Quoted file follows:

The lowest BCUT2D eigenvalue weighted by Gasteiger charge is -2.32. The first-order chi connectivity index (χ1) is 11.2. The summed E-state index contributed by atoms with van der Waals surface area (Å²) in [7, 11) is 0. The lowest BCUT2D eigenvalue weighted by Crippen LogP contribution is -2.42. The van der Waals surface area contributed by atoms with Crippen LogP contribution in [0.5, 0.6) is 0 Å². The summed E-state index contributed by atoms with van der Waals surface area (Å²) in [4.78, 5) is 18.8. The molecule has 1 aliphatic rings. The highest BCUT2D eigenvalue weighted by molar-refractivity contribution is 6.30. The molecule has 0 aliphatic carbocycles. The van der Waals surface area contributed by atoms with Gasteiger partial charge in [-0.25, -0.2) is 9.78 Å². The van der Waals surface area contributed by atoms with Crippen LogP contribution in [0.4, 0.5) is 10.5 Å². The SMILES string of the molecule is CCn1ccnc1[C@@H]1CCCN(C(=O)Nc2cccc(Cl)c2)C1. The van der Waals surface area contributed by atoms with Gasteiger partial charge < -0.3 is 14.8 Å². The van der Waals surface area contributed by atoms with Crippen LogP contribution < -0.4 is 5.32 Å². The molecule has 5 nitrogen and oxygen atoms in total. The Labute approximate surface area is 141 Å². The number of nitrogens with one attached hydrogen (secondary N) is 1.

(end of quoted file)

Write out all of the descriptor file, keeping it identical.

The lowest BCUT2D eigenvalue weighted by Gasteiger charge is -2.32. The first-order chi connectivity index (χ1) is 11.2. The summed E-state index contributed by atoms with van der Waals surface area (Å²) in [7, 11) is 0. The lowest BCUT2D eigenvalue weighted by Crippen LogP contribution is -2.42. The van der Waals surface area contributed by atoms with Crippen LogP contribution in [0.5, 0.6) is 0 Å². The summed E-state index contributed by atoms with van der Waals surface area (Å²) in [4.78, 5) is 18.8. The molecule has 1 aliphatic rings. The highest BCUT2D eigenvalue weighted by molar-refractivity contribution is 6.30. The molecule has 0 aliphatic carbocycles. The van der Waals surface area contributed by atoms with Gasteiger partial charge in [-0.25, -0.2) is 9.78 Å². The van der Waals surface area contributed by atoms with Crippen LogP contribution in [0.4, 0.5) is 10.5 Å². The SMILES string of the molecule is CCn1ccnc1[C@@H]1CCCN(C(=O)Nc2cccc(Cl)c2)C1. The van der Waals surface area contributed by atoms with Gasteiger partial charge < -0.3 is 14.8 Å². The van der Waals surface area contributed by atoms with Crippen LogP contribution < -0.4 is 5.32 Å². The molecule has 5 nitrogen and oxygen atoms in total. The Labute approximate surface area is 141 Å². The number of nitrogens with one attached hydrogen (secondary N) is 1.